Random Thoughts from the High Desert
Written by Sig Silber
Global Economic Intersection has many regular contributors with extensive knowledge of China and Asia in general. I thought I would try to integrate recent articles published by John West, Michael Pettis and Frank Li to see if looking at their three perspectives together provided additional insight.
by Graham Summers, Daily Reckoning
In the 1960s every new $1 in debt bought nearly $1 in GDP growth. In the 70s it began to fall as the debt climbed. By the time we hit the '80s and '90s, each new $1 in debt bought only $0.30-$0.50 in GDP growth. And today, each new $1 in debt buys only $0.10 in GDP growth at best.
Put another way, the growth of the last three decades, but especially of the last 5-10 years, has been driven by a greater and greater amount of debt. This is why the Fed has been so concerned about interest rates.
by Dirk Ehnts, Econoblog101
We are into 2014 and many commentators have drawn parallels between 1914 and 2014. I think that this is not a good idea. The economic situation before WW I was not like the one we're in now. The world economy 2014 is much more like the world economy in 1931. Economic theory based on the market guiding us towards equilibrium is standing in the way of economic policy; economic and social hardships are imposed on wide parts of the population in the name of some abstract ideas.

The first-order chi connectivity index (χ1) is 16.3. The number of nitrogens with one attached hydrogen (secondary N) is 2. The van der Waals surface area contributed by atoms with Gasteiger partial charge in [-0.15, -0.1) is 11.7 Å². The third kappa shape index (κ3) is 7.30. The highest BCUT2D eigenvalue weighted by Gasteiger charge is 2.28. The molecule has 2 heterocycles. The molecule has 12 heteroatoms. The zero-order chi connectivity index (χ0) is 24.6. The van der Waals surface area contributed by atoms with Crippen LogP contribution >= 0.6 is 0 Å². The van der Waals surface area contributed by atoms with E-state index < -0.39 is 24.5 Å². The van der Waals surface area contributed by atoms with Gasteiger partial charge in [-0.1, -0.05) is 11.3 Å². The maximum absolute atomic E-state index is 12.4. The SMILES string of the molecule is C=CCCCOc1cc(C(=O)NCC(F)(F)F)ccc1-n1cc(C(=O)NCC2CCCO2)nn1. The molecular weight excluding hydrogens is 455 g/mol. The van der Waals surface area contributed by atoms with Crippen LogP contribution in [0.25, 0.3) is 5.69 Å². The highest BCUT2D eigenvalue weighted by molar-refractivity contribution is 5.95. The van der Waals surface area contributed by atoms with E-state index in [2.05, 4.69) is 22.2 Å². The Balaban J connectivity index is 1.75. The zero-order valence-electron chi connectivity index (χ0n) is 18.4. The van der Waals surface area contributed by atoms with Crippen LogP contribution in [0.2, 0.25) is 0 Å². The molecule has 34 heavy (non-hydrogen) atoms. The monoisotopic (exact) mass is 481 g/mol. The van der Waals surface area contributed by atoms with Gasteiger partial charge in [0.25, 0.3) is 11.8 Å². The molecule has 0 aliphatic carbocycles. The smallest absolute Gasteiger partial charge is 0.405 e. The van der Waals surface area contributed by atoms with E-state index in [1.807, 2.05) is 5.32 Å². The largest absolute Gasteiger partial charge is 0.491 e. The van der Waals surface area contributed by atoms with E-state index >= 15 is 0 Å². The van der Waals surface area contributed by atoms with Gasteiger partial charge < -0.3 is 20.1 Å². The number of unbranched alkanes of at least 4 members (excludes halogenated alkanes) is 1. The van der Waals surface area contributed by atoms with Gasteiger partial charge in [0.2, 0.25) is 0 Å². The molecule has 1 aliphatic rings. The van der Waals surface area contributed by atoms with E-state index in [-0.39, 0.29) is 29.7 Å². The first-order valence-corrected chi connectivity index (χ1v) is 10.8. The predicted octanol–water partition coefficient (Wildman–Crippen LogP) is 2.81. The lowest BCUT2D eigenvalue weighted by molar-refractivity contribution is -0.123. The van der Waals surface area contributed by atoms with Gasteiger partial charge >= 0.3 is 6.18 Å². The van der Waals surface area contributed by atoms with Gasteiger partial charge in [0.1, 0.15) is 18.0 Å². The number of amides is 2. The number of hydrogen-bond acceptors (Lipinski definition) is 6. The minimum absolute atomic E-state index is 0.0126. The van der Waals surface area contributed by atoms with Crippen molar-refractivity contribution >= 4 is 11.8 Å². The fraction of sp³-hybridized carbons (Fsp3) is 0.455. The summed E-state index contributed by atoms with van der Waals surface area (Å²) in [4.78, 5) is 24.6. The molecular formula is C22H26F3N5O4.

by John West, Asian Century Institute
In the year 2014, too many Asian countries will experience regional tensions, domestic political frictions and relative economic weakness.
The cocktail of economic development and emerging middle classes does not mix well with weak institutions plus immature and authoritarian politics.
By recently declaring an "air defense identification zone" over the East China Sea, China has changed the terms of its engagement with Japan and Korea. Previously, it would launch "calculated overreactions" to any perceived bad behavior by Japan. Now it is taking a more pre-emptive path.
January 11th, 2014
in Op Ed
by Michael Lombardi, Profit Confidential
Will the gains that the U.S. housing market made in 2012 and 2013 continue into 2014? As you'll read below, the biggest threat to the housing market is moving in the opposite direction-against housing.
Sure, the Case-Shiller S&P Home Price Index, which tracks prices in the U.S. housing market, shows an overall increase of 13.6% in home prices in the first 10 months of 2013 (see the chart below).